Star-shaped lights at night and the human eye

Discussion in 'Digital Photography' started by Ridge08, Mar 11, 2009.

  1. Ridge08 macrumors member

    Feb 2, 2009
    I was walking home from taking some photos one night about a month ago. Points of light in my photos had taken on star shapes (no surprise). If I understand things rightly, you get a star because the camera aperture is not perfectly round; and the number of points is determined by the number of aperture blades.

    Anyway, entering my apartment`s car park, I looked up at a street lamp and saw a many-pointed star. Then I thought about the stereotypical nativity scene, with a four-pointed North Star above baby Jesus.

    It got me wondering what creates the star effect we perceive with our eyes. Can anyone provide any illumination on this?

    With a street lamp, I guessed that the glass casing could be responsible. But what about stars in the sky? I also noticed that the stars I see emanating from given object don`t always have the same number of points.

    Another thought: the pupil in the human eye is controlled by two sets of muscles: circular, which contract to make the aperture smaller; and radial, which contract to make the aperture larger. Obviously, there`s a finite number of radial muscles. Shouldn`t that mean that the pupil isn`t perfectly round? If so, how many blades does the aperture have?

    The obvious question: is there any relation between nighttime light sources as stars and the shape of our eye`s pupil?

    Another question: as far as I know, people generally have imperfectly-symmetrical muscles all over the body. Does this apply to the eye too? I know there`s a condition where people have oval-shaped pupils. I wonder how this affects their visual perception.

    Finally, any suggestions for where can I read more about the human eye and how it relates to photography?
  2. Pikemann Urge macrumors 6502

    Jan 3, 2007
    When we see point light sources which are smaller than the diameter of the pupil, that affects the way we see them. The reason we see streaks probably has something to do with the small irregularities of the iris. Not much help, I know...

    I wish I could suggest a book or a source but I'm blank on this one.
  3. Ridge08 thread starter macrumors member

    Feb 2, 2009
    Wow, it`s quiet here!

    Pikemann, what do you mean by "sources of light smaller than the diameter of the pupil"? The pupil is only a few mm across. Clearly you`re talking about it being a function of distance. Do you remember where you read that? I`d be curious to learn more.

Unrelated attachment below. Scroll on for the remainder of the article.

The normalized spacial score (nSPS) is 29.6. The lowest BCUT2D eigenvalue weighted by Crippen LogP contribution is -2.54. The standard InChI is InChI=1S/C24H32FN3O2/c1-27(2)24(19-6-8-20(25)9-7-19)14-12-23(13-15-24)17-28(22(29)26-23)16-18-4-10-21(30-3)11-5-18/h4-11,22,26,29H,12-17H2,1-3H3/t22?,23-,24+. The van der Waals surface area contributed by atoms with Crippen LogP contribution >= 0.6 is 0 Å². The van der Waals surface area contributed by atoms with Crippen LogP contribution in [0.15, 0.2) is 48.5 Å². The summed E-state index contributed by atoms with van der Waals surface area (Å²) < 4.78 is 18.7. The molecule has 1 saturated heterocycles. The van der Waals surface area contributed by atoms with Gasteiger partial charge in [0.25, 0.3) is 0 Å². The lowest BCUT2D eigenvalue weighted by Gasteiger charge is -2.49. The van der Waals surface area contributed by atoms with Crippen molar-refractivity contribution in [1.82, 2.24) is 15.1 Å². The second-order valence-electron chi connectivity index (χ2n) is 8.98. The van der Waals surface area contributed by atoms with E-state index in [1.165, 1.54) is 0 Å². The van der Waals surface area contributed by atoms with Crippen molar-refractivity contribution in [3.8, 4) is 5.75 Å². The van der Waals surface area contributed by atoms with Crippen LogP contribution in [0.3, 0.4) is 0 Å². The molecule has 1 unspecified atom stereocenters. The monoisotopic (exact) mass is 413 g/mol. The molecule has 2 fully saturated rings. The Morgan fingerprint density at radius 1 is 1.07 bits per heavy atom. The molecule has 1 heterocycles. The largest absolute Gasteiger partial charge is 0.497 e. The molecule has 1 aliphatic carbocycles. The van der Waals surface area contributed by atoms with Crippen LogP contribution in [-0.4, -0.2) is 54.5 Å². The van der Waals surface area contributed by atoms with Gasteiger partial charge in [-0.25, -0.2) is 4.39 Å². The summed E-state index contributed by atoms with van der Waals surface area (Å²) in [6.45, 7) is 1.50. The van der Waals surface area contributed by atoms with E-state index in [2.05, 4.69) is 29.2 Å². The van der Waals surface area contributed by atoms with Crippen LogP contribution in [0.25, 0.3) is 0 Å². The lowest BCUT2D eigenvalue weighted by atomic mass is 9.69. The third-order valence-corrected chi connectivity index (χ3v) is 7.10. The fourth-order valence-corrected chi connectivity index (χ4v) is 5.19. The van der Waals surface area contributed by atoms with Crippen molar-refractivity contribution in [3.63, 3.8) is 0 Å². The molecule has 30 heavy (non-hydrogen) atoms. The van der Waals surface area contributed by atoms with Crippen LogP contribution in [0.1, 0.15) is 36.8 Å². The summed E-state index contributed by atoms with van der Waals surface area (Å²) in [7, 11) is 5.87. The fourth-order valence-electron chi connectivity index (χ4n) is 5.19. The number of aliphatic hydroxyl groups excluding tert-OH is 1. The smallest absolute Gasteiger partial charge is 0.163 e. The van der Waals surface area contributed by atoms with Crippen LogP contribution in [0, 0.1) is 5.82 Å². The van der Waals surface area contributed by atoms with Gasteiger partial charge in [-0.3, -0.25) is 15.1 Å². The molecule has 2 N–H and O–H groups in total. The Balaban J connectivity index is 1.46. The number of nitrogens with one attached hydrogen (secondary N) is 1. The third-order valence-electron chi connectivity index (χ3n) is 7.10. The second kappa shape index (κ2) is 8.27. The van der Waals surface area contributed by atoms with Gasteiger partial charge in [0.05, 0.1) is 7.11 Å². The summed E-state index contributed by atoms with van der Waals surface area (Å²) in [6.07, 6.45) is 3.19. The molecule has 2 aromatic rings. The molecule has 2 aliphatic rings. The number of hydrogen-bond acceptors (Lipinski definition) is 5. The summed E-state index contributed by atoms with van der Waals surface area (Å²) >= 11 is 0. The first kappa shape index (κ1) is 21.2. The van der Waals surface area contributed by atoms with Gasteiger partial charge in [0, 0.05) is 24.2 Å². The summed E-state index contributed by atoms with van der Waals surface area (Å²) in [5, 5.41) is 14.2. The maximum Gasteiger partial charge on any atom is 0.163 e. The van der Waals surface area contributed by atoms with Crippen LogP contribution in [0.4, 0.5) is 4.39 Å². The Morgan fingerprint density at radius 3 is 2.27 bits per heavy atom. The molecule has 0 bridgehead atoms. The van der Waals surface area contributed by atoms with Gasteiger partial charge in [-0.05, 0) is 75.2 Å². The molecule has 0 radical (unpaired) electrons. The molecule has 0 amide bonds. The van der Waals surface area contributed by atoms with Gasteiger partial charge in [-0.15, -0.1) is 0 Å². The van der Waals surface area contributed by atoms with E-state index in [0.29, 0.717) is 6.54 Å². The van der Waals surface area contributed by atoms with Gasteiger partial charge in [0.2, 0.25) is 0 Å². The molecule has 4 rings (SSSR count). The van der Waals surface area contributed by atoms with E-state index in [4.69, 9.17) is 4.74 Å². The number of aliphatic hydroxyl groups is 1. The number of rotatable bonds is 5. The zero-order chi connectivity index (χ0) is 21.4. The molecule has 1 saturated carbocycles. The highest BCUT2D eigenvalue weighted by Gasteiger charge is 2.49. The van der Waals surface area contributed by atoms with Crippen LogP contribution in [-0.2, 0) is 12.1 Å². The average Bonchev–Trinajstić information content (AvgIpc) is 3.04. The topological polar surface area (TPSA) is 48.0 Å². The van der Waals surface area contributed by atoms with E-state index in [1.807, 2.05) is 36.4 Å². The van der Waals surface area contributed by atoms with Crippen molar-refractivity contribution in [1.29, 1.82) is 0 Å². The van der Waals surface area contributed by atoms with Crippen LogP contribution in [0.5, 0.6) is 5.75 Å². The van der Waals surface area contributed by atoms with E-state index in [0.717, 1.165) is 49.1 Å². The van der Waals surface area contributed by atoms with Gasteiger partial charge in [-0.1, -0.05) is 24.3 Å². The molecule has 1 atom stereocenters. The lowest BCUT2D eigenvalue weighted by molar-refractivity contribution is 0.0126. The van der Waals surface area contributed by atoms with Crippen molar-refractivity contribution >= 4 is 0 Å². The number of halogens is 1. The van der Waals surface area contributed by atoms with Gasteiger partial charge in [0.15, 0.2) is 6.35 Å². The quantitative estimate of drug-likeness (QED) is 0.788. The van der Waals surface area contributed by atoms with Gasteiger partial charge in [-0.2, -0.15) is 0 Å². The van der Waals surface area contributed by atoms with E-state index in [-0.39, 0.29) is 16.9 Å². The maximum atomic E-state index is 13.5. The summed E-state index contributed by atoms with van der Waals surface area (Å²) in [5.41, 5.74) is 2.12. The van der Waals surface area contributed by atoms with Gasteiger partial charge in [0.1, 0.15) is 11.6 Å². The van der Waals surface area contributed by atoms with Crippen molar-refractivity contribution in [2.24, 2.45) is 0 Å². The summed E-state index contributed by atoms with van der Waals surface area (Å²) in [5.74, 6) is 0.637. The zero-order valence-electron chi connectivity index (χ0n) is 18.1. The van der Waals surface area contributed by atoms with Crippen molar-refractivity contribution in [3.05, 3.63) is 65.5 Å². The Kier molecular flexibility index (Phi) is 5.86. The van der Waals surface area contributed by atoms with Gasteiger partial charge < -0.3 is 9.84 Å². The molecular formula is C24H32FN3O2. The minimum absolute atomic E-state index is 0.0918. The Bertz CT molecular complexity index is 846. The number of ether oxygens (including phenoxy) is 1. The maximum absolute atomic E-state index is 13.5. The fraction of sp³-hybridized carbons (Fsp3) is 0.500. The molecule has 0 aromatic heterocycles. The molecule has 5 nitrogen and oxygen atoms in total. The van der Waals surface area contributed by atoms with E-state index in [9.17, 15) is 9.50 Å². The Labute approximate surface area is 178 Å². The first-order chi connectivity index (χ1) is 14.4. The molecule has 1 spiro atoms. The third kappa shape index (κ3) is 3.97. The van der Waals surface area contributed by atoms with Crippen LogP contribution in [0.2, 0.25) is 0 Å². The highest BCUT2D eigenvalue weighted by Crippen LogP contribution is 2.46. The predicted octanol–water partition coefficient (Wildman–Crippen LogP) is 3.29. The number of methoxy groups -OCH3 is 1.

4. Ryan1524 macrumors 68000


    Apr 9, 2003
    Canada GTA
    In a human eye, the iris is almost perfectly round. It's not a perfect circle, but it's not composed of a small number of diaphragms, therefore any point light source will never exhibit the same startburst pattern we see on photos.

    During night time, I only see start patterns because my eyelashes actually sits pretty low and that's what's causing the pattern. If I open my eyes wider, the picture gets clearer and the star pattern disappears altogether. The only thing I see around a light source is a strong glow. Almost like a very light fog of glowing sphere around the light, but not a star pattern.
  5. suburbiton macrumors member

    Mar 9, 2009
    Say what?! The only way it affects the way we see them is that we see them.
  6. FX120 macrumors 65816


    May 18, 2007
  7. Hmac macrumors 68020

    May 30, 2007
    Midwest USA
    The lens flare you see in your camera is from light bouncing back and forth between the various optical elements, including internal reflections within a given lens element. Optical coatings on glass lenses attempt to miminize flare, but can't eliminate it.

    Same function is at work causing lens flare in the human eye - reflected light within the tear film, cornea, and lens.
  8. marbles macrumors 68000


    Apr 30, 2008
    EU mostly
    I have that,Ovoidpupils- quite weird to look at when close up or so I've been told, not sure how or if it has affected my vision much at all though ? , one time I was told by an optician all he had to do was make a slight adjustment to the lens of any spectacles or contact lenses...anything you want to know just ask I'll help if I can...
  9. Hmac macrumors 68020

    May 30, 2007
    Midwest USA
    It's a rare condition. It doesn't affect perception or acuity, but ovoid pupils are associated with decreased ability of the pupil to change size relative to light. It doesn't have anything to do with lens flare in the human eye.
  10. dmz macrumors regular


    Jan 29, 2007
    The "glow" you see around bright lights and the sparkle you see around stars are caused partly by the atmosphere, partly by inner reflections in the optic elements, but it is also partly caused by halation - literally the halo effect, and I don't mean Apple's iPod "halo" effect!.

    The retina is a fixed-resolution device, and objects that illuminate a small area of the retina, smaller than the rod or come that is receiving the stimulus, don't resolve into a single point, and the light hitting the retina illuminates a small area about the point of contact, again, here come the internal reflections, causing "halation", which is "sensed" by nearby rods/cones, and causes a somewhat random effect of "sparkle" or "glow". And, yes, it happens with larger objects too!

    Hey, this happens with digital sensors, film, photo paper, anything that receives an image photomechanically, and we are so used to seeing it that an image without it looks fake or "wrong" somehow.

    You can't even trust you eyes!


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